DOD: Allen emails to Petraeus friend 'inappropriate and flirtatious'
Stars and Stripes
WASHINGTON — A trove of what the Pentagon is calling “inappropriate and flirtatious” emails has snared Gen. John Allen, the top U.S. commander in Afghanistan, in the snowballing sex scandal that last week brought down CIA director and former Afghan war leader Gen. David Petraeus.
The Pentagon is investigating precisely what is contained in emails Allen exchanged with a married Tampa, Fla., socialite, but defense officials say the incident is a distraction as Allen delivers recommendations this month on how to array U.S. and allied forces to successfully conclude the Afghan war.
Allen, whom Pentagon officials say denies having an extramarital affair, will remain in command in Afghanistan while the confirmation of his replacement, Marine Corps Assistant Commandant Gen. Joseph Dunford, moves ahead this week.
But Defense Secretary Leon Panetta abruptly told reporters during a trip to Australia that he had asked to delay the confirmation of Allen to the prestigious posting of NATO Supreme Allied Commander, Europe, and head of U.S. European Command.
A statement released Tuesday by the Senate Armed Services Committee said that, if confirmed, Dunford would take over in Afghanistan in February, the expected date of Allen’s departure. The change of command in Europe has been delayed until March at the earliest, the statement said.
White House press secretary Jay Carney said Tuesday that President Barack Obama stands behind Allen as commander in Afghanistan despite the revelations.
The problem was an apparently vast collection of emails Allen exchanged with Jill Kelley, a Petraeus family friend at the center of an investigation that prompted the CIA director to step down on Friday amid revelations of an affair with his biographer.
“(There was) no security stuff, no hatefulness — ‘flirtatious’ is kind of the word that we’re using to characterize it,” a defense official said. The official did not know if any overtly sexual communication had taken place.
The emails Allen exchanged with Kelley between 2010 and 2012 cover 20,000 to 30,000 pages, raising questions about how much time a general with one of the hardest jobs in the U.S. military spent communicating with a woman who functioned as a “social liaison” at MacDill Air Force Base, Fla.
The number of emails remains unclear, as is the question of what portion of them were sent by Allen, the official said.
Kelley, 37, does not work for the Defense Department but did volunteer at MacDill, according to a Washington Post report. Kelley and her husband, a surgeon, were friends with Petraeus and his wife, Holly. The couples met when Petraeus headed U.S. Central Command in Tampa.
Speaking on the condition of anonymity, the military official said the Pentagon has no evidence that Allen, who is married and has children, engaged in an adulterous relationship — a crime under military law — and investigators are now combing through the emails to determine the nature of their interactions.
If Allen is found not to have committed adultery — military law requires sexual intercourse to have taken place — it wouldn’t necessarily mean he’s in the clear, conduct-wise.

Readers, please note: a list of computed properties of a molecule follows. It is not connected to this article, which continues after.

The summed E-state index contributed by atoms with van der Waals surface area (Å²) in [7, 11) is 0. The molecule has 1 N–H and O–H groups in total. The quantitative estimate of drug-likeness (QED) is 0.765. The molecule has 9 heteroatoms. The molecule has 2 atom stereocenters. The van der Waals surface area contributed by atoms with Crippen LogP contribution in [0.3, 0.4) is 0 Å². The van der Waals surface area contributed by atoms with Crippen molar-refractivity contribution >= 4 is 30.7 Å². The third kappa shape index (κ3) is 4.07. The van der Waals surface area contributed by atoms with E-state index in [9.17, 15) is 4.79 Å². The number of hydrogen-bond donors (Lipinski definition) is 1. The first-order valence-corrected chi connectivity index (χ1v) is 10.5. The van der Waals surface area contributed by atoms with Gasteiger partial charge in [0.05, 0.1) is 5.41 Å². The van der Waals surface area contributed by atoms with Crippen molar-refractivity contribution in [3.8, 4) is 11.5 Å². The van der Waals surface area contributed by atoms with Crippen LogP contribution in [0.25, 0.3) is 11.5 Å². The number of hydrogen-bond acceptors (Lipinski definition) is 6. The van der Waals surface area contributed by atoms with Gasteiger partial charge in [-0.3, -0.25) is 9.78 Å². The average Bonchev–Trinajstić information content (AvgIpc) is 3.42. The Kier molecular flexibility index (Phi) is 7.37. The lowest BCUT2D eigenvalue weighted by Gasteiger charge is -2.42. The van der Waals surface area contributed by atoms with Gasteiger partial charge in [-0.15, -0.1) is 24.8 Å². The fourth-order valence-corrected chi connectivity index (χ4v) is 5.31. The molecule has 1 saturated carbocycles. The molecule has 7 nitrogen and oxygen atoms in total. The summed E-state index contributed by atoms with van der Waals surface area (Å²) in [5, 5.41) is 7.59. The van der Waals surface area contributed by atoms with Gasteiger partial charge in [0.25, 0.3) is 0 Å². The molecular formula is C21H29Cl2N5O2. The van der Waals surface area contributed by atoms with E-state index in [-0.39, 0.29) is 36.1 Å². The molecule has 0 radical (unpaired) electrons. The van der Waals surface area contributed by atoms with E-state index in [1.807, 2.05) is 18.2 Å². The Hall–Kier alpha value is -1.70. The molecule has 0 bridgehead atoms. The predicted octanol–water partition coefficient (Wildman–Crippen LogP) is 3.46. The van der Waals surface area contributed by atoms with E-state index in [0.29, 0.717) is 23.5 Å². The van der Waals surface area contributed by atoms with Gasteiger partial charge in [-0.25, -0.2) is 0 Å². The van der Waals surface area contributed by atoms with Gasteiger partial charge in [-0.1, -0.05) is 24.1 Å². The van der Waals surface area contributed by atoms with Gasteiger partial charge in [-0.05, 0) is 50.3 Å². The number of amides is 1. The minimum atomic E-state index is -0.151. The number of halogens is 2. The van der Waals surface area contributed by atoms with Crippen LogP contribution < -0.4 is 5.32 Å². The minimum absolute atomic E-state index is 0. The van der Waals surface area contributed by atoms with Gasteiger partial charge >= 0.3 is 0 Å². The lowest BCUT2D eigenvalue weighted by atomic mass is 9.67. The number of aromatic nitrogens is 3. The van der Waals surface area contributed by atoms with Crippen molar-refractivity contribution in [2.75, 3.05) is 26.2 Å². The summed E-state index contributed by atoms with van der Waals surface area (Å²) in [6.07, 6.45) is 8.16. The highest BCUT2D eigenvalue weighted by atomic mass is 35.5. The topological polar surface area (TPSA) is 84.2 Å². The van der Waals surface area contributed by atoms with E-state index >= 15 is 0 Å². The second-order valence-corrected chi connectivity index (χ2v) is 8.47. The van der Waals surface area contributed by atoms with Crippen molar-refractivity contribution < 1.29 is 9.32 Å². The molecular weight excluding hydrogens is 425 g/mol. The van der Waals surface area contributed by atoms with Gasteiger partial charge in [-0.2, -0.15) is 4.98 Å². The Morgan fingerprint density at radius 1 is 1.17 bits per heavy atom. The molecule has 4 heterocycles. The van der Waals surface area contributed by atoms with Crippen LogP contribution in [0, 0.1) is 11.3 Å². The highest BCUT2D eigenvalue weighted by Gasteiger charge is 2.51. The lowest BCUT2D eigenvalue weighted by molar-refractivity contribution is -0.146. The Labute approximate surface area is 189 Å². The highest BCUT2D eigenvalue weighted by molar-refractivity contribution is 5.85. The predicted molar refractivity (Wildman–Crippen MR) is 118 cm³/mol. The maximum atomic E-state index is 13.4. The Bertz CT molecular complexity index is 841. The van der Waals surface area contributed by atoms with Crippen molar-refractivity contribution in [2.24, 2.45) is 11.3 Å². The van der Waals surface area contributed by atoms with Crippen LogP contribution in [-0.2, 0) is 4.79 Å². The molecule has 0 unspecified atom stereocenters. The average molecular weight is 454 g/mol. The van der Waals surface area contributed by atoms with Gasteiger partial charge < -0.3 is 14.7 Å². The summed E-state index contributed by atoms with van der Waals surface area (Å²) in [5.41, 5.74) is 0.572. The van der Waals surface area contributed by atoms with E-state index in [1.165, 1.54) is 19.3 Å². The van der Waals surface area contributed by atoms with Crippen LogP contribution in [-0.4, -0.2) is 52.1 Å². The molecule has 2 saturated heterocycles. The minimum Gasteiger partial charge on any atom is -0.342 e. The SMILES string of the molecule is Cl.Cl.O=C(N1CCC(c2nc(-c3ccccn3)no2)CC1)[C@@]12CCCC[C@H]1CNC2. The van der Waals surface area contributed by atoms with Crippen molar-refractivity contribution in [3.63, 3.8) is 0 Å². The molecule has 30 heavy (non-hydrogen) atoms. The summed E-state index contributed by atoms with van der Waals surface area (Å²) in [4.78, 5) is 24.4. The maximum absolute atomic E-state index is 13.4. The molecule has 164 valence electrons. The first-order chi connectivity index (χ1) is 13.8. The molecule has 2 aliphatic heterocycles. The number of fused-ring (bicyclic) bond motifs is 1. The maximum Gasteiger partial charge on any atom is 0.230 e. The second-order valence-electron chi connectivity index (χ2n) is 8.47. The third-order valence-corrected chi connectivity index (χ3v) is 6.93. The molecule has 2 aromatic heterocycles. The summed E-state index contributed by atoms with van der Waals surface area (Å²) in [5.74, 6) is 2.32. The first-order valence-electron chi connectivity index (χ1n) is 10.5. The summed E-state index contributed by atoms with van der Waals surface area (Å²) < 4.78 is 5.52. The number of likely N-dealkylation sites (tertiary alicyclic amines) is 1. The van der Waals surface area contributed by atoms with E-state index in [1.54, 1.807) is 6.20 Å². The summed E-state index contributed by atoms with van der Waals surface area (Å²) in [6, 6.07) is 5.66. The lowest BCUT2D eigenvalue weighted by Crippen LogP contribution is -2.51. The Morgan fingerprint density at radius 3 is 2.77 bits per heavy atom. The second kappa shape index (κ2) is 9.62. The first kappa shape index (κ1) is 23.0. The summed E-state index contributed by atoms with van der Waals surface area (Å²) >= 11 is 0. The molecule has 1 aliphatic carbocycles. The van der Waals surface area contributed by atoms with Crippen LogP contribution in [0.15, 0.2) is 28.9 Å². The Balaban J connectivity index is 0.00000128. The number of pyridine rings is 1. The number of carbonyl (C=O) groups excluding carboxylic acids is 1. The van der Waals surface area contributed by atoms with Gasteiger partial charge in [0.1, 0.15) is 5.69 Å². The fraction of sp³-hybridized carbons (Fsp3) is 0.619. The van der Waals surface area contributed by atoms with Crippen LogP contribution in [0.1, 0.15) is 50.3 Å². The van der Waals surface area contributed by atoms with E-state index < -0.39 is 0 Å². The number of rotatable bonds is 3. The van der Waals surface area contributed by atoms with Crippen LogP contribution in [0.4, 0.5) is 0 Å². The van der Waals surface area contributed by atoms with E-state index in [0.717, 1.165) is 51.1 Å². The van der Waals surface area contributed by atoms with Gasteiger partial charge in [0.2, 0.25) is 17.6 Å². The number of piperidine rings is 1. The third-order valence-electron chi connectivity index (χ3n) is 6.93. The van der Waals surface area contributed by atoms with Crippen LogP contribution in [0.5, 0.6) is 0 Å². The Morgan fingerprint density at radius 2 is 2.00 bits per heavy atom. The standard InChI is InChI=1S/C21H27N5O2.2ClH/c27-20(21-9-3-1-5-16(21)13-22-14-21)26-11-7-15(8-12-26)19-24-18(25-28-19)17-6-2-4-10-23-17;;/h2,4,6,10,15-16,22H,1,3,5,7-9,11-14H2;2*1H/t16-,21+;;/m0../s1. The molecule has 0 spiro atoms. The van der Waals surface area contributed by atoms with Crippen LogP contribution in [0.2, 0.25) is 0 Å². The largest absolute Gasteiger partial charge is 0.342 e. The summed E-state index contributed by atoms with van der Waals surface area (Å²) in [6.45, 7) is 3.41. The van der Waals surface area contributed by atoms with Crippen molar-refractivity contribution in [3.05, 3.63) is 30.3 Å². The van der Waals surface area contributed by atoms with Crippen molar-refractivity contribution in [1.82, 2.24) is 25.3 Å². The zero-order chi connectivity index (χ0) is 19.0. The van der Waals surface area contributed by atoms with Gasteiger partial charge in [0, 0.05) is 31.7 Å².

“The rule in the Uniform Code of Military Justice is conduct that would bring discredit upon the service,” the official said.
The FBI uncovered the emails while investigating a complaint by Kelley that she had received a series of anonymous harassing emails believed to have been sent by Paula Broadwell, a researcher who wrote a biography of Petraeus and with whom the retired general later admitted to carrying on an extramarital affair. Panetta said he learned Sunday evening of the Allen emails, which the FBI forwarded Monday to the Pentagon Inspector General.
The imbroglio comes just as Allen was engaging with the Obama administration on his vision of how U.S. forces should be arrayed in Afghanistan now that surge forces have been withdrawn. The recommendations were expected in mid-November.
“I owe the president some analysis on that,” Allen told the Senate Armed Services Committee in March when asked how many troops would need to remain in the country throughout 2013 to effectively battle Taliban insurgents.
Allen said then that the United States needed “significant combat power in 2013” and seemed to endorse the idea of keeping U.S. troop levels steady at about 68,000 after the withdrawal of 23,000 surge troops completed earlier this fall. Many observers thought the Obama administration favored a quicker post-surge drawdown of troops.
Panetta also told reporters while en route to Australia that Allen has delivered recommendations on U.S. operations in Afghanistan after 2014, including counterterrorism operations and training of Afghan troops after 2014.
Panetta said he has asked the Senate to move ahead quickly on the confirmation of Allen’s replacement in Afghanistan, Dunford. Both men had been scheduled to appear before Congress on Thursday.
Meanwhile, Allen will remain the commander of NATO forces in Afghanistan, Panetta said in a written statement.
“His leadership has been instrumental in achieving the significant progress that (the International Security Assistance Force), working alongside our Afghan partners, has made in bringing greater security to the Afghan people and in ensuring that Afghanistan never again becomes a safe haven for terrorists,” Panetta said.